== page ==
How to beat the Kenyans
What about those pesky Kenyans, the most successful group of endurance athletes in the world, who do most of their training at altitude, at least while they’re in Kenya? Bear in mind that most of the elite Kenyans were born at altitude and thus have long-term physiological adaptations associated with growing up at altitude. Moving from sea level to altitude as an adult won’t produce the same positive cardiovascular and muscular alterations.
The Kenyans also use altitude training to give them a mental edge over their opponents. By consistently completing small doses of race-pace running at altitude, the Kenyans have a lower feeling of effort than their sea-level opponents from other countries when the two groups run together at race pace at sea level. Someone who is used to running at 4:25 per mile pace at altitude will always feel that a 4:25 tempo is much easier and more sustainable at sea level. The way to get around this – and beat the Kenyans – is to train consistently at faster than race pace at sea level, but few sea-level athletes have the background, knowledge, or skill to pull this off.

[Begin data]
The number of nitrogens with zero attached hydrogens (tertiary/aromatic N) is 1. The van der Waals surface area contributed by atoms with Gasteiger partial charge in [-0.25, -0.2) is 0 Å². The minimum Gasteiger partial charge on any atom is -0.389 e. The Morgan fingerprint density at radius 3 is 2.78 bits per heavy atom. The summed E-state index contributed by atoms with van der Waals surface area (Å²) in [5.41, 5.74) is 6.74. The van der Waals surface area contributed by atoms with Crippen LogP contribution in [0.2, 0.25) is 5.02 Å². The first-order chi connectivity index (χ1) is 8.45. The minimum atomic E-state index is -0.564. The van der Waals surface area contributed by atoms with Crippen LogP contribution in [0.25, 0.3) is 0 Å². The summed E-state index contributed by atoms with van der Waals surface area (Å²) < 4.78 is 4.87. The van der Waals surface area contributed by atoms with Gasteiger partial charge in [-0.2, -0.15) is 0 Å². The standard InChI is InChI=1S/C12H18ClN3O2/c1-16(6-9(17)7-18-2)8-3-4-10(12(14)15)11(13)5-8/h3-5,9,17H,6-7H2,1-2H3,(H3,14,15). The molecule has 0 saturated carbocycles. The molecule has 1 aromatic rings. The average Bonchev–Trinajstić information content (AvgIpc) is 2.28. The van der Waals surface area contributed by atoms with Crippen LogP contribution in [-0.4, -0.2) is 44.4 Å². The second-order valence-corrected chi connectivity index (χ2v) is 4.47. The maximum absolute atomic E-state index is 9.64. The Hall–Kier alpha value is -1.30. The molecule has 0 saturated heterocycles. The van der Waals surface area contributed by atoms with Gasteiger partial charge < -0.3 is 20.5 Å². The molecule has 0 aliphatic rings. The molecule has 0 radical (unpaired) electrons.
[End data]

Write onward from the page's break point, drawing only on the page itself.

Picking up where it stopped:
What about anecdotal evidence favouring altitude, like the fact that Uta Pippig trained at altitude prior to her recent Boston Marathon win? It’s never a good idea to formulate a training principle based on the performances of individual athletes. For all we know, Pippig might have run even more strongly if she had lived and trained at sea level or – better yet – lived at altitude and trained at sea level.
The bottom line is that altitude training is necessary for athletes who hope to compete optimally at altitude. However, there’s absolutely no scientific evidence to support the idea that altitude training is superior to sea-level training for sea-level competitions. In fact, the evidence suggests that altitude training is less likely than sea-level preparation to produce truly topnotch performances.